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Math Help - 4 sin z + cos z = 0

  1. #1
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    4 sin z + cos z = 0

    If you could solve the equation in the title (and show me how) I'd be very greatful. Thanks.
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  2. #2
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    Quote Originally Posted by garybarlow
    If you could solve the equation in the title (and show me how) I'd be very greatful. Thanks.
    You have,
    4\sin z+\cos z=0
    Thus,
    4\sin z=-\cos z
    Thus,
    16\sin^2 z=\cos^2 z
    Thus,
    16\sin^2 z=1-\sin^2 z
    Thus,
    17\sin^2 z=1
    Thus,
    \sin^2 z=1/17
    Thus,
    \sin z=\pm \sqrt{1/17}
    Now cheack,
    Notice that \sin z=\sqrt{1/17} does not check with the first equation.
    However, \sin z=-\sqrt{1/17} does.
    Thus, you need to solve,
    \sin z=-\sqrt{1/17} for all z
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  3. #3
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    4 sin z + cos z = 0

    would it not be easier to divide by cos z to get

    4 tan z + 1 = 0
    and so you'd have to solve tan z = -1/4
    that seems easier
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  4. #4
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    Quote Originally Posted by mathemagic
    4 sin z + cos z = 0

    would it not be easier to divide by cos z to get

    4 tan z + 1 = 0
    and so you'd have to solve tan z = -1/4
    that seems easier
    You first need to show that, \cos z\not=0 (which is true), yes it is of course easier.
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  5. #5
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    <br />
\cos z\not=0<br />
    because whenever cos z is 0, 4 sin z is either 4 or -4, and so the expression would be -4 + 0 or 4 + 0, neither of which are 0, so you can divide by cos z
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  6. #6
    Super Member Rebesques's Avatar
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    a little trouble!

    Well, actually when you are dealing with trigonometric complex functions, a standard trick is to substitute for exponentials. Remember
    <br />
 {\rm e}^{iz}-{\rm e}^{-iz}=2i{\rm sin}z, \ {\rm e}^{iz}+{\rm e}^{-iz}=2{\rm cos}z<br />

    and after substitution
    <br />
 (1-4i){\rm e}^{iz}+(1+4i){\rm e}^{-iz}=0<br />
or <br />
 {\rm e}^{2iz}=\frac{15-8i}{17}<br />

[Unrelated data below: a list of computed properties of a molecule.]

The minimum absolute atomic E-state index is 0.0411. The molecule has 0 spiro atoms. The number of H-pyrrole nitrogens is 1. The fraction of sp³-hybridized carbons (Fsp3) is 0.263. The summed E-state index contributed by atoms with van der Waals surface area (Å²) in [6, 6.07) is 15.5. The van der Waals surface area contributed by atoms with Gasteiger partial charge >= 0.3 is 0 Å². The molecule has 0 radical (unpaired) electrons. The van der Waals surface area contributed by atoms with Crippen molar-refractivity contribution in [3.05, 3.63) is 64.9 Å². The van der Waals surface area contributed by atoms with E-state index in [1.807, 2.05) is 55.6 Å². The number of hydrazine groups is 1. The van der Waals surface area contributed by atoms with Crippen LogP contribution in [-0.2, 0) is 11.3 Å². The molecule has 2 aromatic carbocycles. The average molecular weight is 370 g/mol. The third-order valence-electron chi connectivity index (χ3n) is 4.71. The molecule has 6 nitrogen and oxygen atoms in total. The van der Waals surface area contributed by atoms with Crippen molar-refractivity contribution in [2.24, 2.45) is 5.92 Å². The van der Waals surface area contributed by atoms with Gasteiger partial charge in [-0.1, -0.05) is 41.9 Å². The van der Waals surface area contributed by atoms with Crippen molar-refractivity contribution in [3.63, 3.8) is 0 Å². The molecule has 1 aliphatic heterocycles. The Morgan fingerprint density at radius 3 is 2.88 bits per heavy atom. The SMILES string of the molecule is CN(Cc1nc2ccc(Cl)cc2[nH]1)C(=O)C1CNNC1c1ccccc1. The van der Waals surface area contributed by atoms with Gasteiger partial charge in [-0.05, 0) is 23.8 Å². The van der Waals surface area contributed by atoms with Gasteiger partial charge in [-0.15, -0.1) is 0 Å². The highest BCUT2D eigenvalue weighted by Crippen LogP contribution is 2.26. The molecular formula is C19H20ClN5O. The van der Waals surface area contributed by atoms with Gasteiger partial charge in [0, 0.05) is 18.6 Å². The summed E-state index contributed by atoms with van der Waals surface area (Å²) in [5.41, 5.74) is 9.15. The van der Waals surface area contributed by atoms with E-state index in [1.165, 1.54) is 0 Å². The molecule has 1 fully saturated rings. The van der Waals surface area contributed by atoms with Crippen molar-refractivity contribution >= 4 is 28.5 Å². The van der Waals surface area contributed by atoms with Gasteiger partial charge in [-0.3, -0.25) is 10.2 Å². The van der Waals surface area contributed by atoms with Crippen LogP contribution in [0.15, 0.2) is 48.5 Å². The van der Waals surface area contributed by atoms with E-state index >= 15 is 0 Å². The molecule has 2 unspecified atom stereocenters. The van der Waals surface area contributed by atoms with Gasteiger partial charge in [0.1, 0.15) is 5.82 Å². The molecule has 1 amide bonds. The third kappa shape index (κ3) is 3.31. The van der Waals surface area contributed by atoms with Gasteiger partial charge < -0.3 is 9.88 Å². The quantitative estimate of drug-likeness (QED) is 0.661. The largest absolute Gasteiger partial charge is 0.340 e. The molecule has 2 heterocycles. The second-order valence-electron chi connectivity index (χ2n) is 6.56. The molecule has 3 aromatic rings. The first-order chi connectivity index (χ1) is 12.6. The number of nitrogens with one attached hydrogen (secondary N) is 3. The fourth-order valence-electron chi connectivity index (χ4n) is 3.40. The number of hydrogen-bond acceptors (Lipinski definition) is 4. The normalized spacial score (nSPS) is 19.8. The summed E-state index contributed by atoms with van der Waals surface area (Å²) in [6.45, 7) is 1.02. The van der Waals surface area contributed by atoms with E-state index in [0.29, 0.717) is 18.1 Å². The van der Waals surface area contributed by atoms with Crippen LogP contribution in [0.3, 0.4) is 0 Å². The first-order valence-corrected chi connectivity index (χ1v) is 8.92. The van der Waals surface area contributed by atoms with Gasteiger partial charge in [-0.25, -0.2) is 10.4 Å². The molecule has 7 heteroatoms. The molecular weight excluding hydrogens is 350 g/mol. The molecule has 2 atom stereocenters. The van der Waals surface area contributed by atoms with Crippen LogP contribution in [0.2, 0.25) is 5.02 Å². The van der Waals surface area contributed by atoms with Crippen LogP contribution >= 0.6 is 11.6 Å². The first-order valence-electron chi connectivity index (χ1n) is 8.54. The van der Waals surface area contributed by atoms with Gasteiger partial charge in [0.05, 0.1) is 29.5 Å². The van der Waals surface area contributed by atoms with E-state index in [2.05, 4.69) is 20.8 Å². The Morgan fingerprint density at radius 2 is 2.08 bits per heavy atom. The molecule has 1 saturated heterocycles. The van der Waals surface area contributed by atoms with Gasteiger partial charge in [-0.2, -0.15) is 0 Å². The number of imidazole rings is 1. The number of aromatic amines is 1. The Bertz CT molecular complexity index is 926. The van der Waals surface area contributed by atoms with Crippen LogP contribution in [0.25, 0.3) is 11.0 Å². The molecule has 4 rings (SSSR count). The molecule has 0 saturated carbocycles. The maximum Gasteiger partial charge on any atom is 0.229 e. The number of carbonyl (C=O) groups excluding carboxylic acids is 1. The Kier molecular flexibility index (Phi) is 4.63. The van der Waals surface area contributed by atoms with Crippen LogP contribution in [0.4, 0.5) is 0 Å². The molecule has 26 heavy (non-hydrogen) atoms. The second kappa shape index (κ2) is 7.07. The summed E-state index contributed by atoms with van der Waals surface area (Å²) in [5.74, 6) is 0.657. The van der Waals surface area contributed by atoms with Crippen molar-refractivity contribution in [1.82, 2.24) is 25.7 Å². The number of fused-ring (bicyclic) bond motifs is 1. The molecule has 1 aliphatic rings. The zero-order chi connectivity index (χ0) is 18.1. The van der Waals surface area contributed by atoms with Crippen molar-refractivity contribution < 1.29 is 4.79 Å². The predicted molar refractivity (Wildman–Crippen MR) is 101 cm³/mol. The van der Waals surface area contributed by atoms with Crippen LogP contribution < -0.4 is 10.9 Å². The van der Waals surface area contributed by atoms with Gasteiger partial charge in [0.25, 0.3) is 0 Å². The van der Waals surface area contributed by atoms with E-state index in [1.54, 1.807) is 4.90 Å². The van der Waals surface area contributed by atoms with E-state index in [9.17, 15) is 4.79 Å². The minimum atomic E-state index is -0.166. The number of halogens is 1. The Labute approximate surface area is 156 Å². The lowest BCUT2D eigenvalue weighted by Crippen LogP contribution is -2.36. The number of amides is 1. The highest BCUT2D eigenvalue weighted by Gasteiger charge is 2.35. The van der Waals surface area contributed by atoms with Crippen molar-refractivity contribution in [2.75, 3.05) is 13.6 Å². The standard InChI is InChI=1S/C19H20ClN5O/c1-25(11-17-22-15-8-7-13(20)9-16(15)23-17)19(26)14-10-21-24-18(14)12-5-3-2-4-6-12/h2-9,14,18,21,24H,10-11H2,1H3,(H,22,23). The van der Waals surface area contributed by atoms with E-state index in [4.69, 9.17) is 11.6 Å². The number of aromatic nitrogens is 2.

(check this please! calculations are not my strong point )

    so the solution is

    <br />
 2iz={\rm log}\left(\frac{15-8i}{17}\right)<br />
or

    <br />
 z=-\frac{i}{2}{\rm log}\left(\frac{15-8i}{17}\right)
    so that

    z=<br />
-\frac{i}{2}<br />
\left({\rm log}\left|\frac{15-8i}{17}\right|+i{\rm Arg}\left(\frac{15-8i}{17}\right)+2k\pi i\right),

    where the logarithm is the usual real one, {\rm Arg} the principal argument and k an integer.
    Last edited by Rebesques; April 6th 2006 at 02:05 AM.
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  7. #7
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    I've not learnt about the exponential stuff you can do with trigonometric equations like that yet.
    I thought of another way to solve it

    4 sin z + cos z = 0

    let:
    4 sin z + cos z = k cos(z - a)

    4 sin z + cos z = k cos a cos z + k sin a sin z

    k sin a = 4
    k cos a = 1
    => tan a = 4
    a = 1.33

    4 sin z + cos z = k cos(z - 1.33)

    k = sqrt(4^2 + 1^2)
    k = sqrt(17)

    4 sin z + cos z = sqrt(5) cos(z - 1.33)
    so now you need to solve
    sqrt(17) cos(z - 1.33) = 0
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  8. #8
    Super Member Rebesques's Avatar
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    cos(z - 1.33) = 0
    I have no idea how this can be solved without exponentials.
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  9. #9
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    to solve sqrt(17)cos (z - 1.33) = 0
    you do this:

    z- 1.33 = cos -1 (0)
    = pi/2, 3pi/2 ...
    z = pi/2 + 1.33, 3pi/2 + 1.33 etc
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  10. #10
    Super Member Rebesques's Avatar
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    Oh, I just realised what Seems ok!
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  11. #11
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    I think we should keep the math simple for the high school students. Not everyone here knows advanced math.
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